Inspired to action, Benante and Anthrax have released several of their albums in record form, and they are not alone. Retail giants like Barnes and Noble and Urban Outfitters have set up huge sections for vinyl wares to be sold and displayed, a move that’s inspired millennials to pick up what by all accounts should have become antiquated with its invention dating well over 100 years ago. Current pop stars and classic reissues all line the shelves where parents and kids alike peruse on level ground. “I thought it was one of the greatest things,” says Benante. “Whether or not it’s the latest music from whoever, to something [specific] that I’m looking for, it’s still bringing in people to discover new types of music.”
Sam Kiszka, bassist of burgeoning rock outfit, Greta Van Fleet, is barely out of high school but cites growing up with his parents’ classic rock record collection as a main source of inspiration. “Vinyl is a unique idea. A literal piece of vinyl. They’re so much more in format than a digital piece of music on your iPhone whose album cover is 2 x 2″. I see an album cover a trillion times on my phone but when I look at it on a 12 x 12″ I can see the details in the artwork.” Kiszka says Neil Young’s discography was the first place he noticed the difference in sonic quality between vinyl and digital music.
Young had long held back his music from digital platforms, but when he finally gave it up, those who had been listening to his vinyl records could notice the difference. “The sonic quality of a vinyl is difficult to describe. The quality just wasn’t there (on my iPhone). I was actually disappointed going from vinyl to digital. I can only compare it to when you sit down with a friend, and they open up to you and you see different layers of them than you saw before. When you listen to a different platform and then a vinyl record, you just dig deeper and realize there’s more than you’d expect.”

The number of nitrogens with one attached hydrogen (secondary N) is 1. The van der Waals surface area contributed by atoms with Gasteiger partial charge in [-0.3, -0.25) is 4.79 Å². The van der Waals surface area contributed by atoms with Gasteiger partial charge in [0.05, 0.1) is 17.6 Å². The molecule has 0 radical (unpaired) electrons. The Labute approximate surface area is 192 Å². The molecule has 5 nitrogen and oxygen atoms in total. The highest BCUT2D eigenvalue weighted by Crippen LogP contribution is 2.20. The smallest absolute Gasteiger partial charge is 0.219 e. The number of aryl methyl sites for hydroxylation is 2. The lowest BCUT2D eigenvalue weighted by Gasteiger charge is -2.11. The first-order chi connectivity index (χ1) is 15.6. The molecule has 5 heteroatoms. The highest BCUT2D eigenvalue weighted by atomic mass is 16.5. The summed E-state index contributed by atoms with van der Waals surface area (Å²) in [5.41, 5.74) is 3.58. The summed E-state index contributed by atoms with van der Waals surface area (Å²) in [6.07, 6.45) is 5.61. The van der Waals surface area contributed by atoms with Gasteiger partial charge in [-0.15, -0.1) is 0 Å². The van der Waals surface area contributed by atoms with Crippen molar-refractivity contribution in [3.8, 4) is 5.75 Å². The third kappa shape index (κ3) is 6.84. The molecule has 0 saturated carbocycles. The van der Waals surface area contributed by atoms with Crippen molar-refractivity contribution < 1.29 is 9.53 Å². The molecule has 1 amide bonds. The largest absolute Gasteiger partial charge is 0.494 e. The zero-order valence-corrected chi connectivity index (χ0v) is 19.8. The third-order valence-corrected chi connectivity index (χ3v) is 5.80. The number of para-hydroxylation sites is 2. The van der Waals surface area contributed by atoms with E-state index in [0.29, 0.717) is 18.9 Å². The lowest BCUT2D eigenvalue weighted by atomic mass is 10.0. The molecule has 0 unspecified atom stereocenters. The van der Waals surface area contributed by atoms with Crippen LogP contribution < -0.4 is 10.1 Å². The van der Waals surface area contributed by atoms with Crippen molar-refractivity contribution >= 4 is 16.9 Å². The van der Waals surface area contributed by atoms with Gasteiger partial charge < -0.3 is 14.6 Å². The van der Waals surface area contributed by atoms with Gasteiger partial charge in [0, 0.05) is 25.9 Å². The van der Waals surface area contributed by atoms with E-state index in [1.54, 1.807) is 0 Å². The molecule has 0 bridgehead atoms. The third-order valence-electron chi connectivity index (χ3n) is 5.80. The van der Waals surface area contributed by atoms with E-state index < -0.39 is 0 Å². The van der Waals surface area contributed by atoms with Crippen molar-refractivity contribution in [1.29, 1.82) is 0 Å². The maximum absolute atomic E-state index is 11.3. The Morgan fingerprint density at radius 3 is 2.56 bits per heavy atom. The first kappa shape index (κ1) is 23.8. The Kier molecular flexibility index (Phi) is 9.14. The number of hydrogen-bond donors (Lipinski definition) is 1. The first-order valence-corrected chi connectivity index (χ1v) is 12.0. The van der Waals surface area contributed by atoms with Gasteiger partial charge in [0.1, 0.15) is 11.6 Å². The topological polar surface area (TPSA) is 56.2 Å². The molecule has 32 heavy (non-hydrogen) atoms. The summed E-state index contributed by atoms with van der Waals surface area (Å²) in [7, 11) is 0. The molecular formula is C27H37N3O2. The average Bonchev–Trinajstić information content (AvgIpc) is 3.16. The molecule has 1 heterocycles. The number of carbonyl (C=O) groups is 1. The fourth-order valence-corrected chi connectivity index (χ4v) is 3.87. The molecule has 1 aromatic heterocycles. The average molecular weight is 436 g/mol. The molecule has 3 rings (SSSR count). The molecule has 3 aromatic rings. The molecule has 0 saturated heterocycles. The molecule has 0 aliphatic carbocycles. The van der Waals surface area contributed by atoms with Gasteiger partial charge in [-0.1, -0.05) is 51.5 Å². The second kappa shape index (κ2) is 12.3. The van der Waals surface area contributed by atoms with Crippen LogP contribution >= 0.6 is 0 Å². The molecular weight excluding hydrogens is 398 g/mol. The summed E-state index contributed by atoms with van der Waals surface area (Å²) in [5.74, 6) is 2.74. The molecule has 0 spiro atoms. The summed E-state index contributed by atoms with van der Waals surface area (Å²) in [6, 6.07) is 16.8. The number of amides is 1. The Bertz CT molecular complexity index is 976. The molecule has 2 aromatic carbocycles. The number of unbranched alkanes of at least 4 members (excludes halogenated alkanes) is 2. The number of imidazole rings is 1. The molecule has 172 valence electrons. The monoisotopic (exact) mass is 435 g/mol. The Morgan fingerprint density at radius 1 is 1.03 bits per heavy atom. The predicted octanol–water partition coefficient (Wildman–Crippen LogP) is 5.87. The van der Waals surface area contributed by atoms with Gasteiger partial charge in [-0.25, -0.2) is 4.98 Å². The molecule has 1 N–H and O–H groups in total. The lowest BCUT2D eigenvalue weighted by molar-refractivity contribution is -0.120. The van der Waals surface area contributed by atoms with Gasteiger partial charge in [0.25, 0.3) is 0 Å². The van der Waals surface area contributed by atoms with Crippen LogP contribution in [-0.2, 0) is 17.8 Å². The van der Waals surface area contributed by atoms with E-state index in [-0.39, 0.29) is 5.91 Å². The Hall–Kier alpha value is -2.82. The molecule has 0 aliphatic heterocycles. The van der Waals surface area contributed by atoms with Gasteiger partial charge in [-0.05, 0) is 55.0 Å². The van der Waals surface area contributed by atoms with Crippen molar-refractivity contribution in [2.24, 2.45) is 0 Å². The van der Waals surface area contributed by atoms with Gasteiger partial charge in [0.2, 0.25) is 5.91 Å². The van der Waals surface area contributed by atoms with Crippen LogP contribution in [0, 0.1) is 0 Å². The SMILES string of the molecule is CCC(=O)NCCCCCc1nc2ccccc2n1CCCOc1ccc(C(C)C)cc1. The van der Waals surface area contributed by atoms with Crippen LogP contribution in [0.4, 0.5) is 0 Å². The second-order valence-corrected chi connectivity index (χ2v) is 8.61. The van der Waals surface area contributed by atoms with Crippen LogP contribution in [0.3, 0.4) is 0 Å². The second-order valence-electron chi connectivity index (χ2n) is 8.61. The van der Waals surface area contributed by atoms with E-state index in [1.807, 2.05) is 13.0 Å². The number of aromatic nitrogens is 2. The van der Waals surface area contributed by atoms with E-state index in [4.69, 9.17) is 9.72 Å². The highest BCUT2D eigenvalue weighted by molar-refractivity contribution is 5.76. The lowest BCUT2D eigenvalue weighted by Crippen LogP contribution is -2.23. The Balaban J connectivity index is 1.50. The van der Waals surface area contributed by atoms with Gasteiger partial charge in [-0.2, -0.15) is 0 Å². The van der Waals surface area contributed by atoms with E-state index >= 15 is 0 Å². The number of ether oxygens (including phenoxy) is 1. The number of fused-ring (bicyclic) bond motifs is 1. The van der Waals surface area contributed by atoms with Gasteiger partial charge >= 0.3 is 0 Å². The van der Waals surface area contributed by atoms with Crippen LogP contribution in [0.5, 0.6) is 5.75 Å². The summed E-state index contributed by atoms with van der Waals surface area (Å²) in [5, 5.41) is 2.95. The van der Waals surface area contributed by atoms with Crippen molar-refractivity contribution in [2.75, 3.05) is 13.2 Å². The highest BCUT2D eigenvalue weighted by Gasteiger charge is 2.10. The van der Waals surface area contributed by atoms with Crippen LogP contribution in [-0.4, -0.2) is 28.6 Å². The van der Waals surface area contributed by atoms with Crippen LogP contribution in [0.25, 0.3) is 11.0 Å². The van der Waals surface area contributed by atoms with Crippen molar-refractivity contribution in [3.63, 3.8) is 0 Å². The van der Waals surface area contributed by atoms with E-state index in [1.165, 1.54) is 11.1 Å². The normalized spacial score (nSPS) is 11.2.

Kiszka attributes part of vinyl’s glory to it’s anti-“ADD factor.” Western culture’s need for immediate gratification has not sat well with creative communities interested in the experiential. “This world is so instantaneous. A song doesn’t absolutely make me fall in love? We skip it. Vinyl makes you find the time to sit and listen to a record all the way through. From beginning to end, the album should be a story. You can’t just pick out a song. You have to listen to the whole thing together.” Johan Wohlert of the prolific indie-rock outfit MEW, is an interdisciplinary artist of both the visual and sonic realms.
Wohlert proposes vinyl’s regained popularity is directly connected to current cultural values. “I just think it fits in with the hipster culture, hate it or love it, but it’s brought the world some great things: a value in everything hand-crafted and bespoke,” says Wohlert. The uniqueness in physically having one’s music makes a record collectible. It’s tangible value interconnected with the rarity of the work itself. “Exclusivity is something we strive for as human beings more and more these days. Being unique by having something others don’t. Vinyl is simply a sign of the times.”
Whether it’s the record’s tangibility, authenticity, sonic qualities, or the uniqueness of the experience, vinyl has managed to outlast every other type of musical technology and regain popularity in the new millennium. But what of the future of the record? Joey Santiago remarks vinyl’s appeal is beyond time and technology altogether. “You can take a piece of vinyl, have something spin it, and touch the grooves with a sharp object. A twig, a bone, anything- and you’ll hear the music coming out of the black. Sit back, have a drink. Make sure to use a coaster. CD’s are good for that.”